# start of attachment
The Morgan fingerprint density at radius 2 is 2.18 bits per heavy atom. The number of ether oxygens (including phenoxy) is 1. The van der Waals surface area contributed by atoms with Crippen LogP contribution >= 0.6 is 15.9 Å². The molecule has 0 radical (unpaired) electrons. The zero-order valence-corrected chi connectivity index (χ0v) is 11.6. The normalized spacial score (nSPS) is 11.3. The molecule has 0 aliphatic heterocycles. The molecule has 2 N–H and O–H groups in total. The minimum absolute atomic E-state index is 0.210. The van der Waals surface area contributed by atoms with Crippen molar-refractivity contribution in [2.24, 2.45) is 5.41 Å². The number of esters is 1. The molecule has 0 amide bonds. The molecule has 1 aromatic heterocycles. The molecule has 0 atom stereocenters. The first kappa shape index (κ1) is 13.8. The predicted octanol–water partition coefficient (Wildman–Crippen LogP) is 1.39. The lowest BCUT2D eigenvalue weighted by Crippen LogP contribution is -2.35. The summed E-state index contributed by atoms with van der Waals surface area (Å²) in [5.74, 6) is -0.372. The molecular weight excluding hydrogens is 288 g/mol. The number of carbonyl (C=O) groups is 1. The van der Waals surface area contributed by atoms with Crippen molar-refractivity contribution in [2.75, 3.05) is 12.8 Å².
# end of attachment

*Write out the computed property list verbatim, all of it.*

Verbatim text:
The Morgan fingerprint density at radius 2 is 2.18 bits per heavy atom. The number of ether oxygens (including phenoxy) is 1. The van der Waals surface area contributed by atoms with Crippen LogP contribution >= 0.6 is 15.9 Å². The molecule has 0 radical (unpaired) electrons. The zero-order valence-corrected chi connectivity index (χ0v) is 11.6. The normalized spacial score (nSPS) is 11.3. The molecule has 0 aliphatic heterocycles. The molecule has 2 N–H and O–H groups in total. The minimum absolute atomic E-state index is 0.210. The van der Waals surface area contributed by atoms with Crippen molar-refractivity contribution in [2.24, 2.45) is 5.41 Å². The number of esters is 1. The molecule has 0 amide bonds. The molecule has 1 aromatic heterocycles. The molecule has 0 atom stereocenters. The first kappa shape index (κ1) is 13.8. The predicted octanol–water partition coefficient (Wildman–Crippen LogP) is 1.39. The lowest BCUT2D eigenvalue weighted by Crippen LogP contribution is -2.35. The summed E-state index contributed by atoms with van der Waals surface area (Å²) in [5.74, 6) is -0.372. The molecular weight excluding hydrogens is 288 g/mol. The number of carbonyl (C=O) groups is 1. The van der Waals surface area contributed by atoms with Crippen molar-refractivity contribution in [2.75, 3.05) is 12.8 Å².